What should you charge for your work?

We talk to agent Olivia Triggs, photographer David Ryle, and director, illustrator and animator Katy Wang for advice on costing up projects, negotiating fees and deciding how much to charge for your time

Working out what to charge clients can be a confusing process. Even experienced creatives often struggle with costing up their work, and some prefer to leave discussions about fees and budgets to their agents. But if you want to avoid underselling your skills, or losing out on a job because you’ve charged too much, then it helps to have a good idea of what your time and skills are worth.

Director, illustrator and animator Katy Wang has learned the hard way how important it is to negotiate a decent fee, after agreeing a fixed rate upfront for her first project, which turned out to be a much bigger job than she was expecting. “It was a mammoth amount of work for how much I got paid and how little time I had to do it. By the end of the job, I worked out how much I’d actually been paid per hour from the flat fee I received, and it was shockingly low – lower than minimum wage,” she says. “Having that realisation that I probably should have been paid more for the time and energy I spent on the job made me really determined to try and get paid properly for future jobs.”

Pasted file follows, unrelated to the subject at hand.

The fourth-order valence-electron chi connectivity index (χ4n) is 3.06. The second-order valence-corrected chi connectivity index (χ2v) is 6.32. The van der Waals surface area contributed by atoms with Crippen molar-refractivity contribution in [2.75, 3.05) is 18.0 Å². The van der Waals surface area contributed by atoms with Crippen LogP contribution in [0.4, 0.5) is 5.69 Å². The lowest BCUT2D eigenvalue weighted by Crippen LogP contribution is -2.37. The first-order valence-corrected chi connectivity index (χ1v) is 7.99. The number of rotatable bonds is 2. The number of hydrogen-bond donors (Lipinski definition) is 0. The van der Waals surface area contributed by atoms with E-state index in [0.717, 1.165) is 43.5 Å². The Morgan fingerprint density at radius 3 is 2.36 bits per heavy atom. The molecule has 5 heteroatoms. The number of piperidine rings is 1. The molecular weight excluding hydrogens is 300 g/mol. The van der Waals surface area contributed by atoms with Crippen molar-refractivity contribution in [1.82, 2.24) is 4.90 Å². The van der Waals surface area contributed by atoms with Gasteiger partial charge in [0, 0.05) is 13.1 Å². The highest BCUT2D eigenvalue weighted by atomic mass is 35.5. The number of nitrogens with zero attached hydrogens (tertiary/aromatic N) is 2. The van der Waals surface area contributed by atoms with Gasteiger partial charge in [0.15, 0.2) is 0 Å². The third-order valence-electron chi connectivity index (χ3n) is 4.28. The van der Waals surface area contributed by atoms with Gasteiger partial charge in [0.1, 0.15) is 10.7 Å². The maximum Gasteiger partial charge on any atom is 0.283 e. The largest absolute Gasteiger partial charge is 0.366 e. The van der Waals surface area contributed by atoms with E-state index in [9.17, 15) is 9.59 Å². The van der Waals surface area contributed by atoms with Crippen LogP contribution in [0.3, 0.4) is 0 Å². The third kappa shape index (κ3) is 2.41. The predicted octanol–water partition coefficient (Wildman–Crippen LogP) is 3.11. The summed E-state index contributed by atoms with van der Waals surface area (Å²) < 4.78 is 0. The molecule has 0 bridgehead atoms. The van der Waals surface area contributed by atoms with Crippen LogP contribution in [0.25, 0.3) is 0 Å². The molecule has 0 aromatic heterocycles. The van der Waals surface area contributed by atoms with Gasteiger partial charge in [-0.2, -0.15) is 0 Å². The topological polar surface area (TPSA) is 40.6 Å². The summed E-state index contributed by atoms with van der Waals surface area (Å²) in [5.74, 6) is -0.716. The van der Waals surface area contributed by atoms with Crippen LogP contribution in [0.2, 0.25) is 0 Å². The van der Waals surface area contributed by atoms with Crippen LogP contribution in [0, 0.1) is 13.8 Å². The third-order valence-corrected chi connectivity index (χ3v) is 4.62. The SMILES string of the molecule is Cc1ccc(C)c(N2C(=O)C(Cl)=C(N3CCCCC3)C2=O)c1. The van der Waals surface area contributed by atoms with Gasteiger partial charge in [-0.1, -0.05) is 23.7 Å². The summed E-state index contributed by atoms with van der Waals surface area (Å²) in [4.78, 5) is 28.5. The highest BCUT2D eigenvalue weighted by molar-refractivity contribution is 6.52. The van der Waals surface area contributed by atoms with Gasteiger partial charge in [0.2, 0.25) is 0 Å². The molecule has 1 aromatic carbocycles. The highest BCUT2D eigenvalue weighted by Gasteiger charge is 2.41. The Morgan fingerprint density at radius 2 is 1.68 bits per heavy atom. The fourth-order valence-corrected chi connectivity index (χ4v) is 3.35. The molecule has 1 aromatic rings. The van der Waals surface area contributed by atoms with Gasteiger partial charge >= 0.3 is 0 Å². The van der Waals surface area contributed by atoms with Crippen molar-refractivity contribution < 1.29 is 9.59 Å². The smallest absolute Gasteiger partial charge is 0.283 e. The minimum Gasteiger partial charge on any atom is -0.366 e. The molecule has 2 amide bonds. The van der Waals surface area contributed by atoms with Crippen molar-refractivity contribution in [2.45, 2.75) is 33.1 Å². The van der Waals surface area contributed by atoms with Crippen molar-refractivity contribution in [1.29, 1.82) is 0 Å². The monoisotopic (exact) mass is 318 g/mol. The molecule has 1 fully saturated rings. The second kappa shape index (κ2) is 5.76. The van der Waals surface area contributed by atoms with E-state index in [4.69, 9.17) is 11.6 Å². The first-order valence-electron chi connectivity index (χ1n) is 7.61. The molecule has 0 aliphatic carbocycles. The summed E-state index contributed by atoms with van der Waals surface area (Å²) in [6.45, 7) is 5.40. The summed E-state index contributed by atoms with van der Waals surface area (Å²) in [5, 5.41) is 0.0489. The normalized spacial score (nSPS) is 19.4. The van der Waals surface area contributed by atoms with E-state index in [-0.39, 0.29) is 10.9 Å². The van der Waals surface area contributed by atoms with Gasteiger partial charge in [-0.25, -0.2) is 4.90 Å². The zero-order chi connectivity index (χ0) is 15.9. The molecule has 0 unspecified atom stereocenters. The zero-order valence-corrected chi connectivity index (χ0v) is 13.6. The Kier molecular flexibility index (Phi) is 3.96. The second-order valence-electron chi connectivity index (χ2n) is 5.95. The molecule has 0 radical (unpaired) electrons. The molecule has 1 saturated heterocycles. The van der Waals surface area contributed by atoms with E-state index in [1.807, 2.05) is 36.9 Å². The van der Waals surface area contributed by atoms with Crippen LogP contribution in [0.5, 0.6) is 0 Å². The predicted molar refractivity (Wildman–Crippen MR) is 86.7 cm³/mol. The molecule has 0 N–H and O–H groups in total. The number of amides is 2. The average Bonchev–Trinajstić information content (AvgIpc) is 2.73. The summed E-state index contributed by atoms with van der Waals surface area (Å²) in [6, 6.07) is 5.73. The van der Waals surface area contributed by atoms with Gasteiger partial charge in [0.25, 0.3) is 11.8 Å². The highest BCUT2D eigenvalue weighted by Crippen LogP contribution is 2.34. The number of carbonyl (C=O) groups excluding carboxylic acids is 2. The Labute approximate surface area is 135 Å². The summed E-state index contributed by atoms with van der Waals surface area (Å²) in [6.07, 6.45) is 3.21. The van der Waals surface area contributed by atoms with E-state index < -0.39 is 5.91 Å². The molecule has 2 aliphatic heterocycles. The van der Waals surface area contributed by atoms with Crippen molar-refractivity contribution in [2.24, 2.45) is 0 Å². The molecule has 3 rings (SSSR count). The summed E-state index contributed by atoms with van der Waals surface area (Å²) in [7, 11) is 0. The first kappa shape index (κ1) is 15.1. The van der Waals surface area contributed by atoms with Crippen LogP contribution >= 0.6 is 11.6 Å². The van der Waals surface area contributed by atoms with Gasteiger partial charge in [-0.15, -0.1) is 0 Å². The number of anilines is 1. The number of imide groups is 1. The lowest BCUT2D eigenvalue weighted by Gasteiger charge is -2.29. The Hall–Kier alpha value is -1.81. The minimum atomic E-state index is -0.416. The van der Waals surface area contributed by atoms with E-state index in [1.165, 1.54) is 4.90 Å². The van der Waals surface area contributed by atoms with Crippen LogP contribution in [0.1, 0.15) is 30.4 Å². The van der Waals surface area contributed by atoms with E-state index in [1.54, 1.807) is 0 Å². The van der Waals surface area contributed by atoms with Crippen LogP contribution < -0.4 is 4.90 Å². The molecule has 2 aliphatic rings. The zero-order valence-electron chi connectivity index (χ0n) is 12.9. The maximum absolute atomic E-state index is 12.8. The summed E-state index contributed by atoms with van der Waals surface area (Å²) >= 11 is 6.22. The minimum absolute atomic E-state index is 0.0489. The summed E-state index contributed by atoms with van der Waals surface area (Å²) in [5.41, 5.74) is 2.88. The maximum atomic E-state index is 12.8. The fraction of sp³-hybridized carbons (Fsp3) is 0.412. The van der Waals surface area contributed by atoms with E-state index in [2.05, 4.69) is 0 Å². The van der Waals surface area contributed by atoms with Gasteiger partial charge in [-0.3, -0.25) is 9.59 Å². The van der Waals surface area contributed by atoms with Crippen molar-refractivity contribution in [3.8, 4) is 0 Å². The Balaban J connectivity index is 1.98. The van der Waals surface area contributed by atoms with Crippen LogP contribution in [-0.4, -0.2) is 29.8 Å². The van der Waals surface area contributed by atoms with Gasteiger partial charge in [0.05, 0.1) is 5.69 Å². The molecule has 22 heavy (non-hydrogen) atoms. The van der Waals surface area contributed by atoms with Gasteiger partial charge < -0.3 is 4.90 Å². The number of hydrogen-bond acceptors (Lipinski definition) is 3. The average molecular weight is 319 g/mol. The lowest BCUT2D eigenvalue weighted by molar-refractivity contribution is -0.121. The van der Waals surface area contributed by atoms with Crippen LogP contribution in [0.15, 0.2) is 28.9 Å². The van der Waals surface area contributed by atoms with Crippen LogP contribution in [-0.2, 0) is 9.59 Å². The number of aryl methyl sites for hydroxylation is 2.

Wang now avoids giving fixed fees upfront, unless she’s working as an illustrator or animator on a project headed up by someone else. “For this, I charge around £250 to £300 as an animator and £300 as an illustrator/designer,” she explains. Since signing to Blinkink in 2019, she has spent most of her time working on directing jobs, and tends to receive a fee of around 10% of the overall budget for a project for direction, with extra work such as animation, design or storyboarding charged at an additional day rate. “When I started, 10% didn’t sound like much, but then I learnt that commercial budgets are usually in the tens of thousands of pounds, even hundreds of thousands sometimes,” she adds.

Having representation means Wang no longer has to negotiate fees directly with clients for directing jobs, and can ensure she is paid “proper industry rates” for her time. But for everything else, she admits there’s still no easy answer to the question of what should you charge.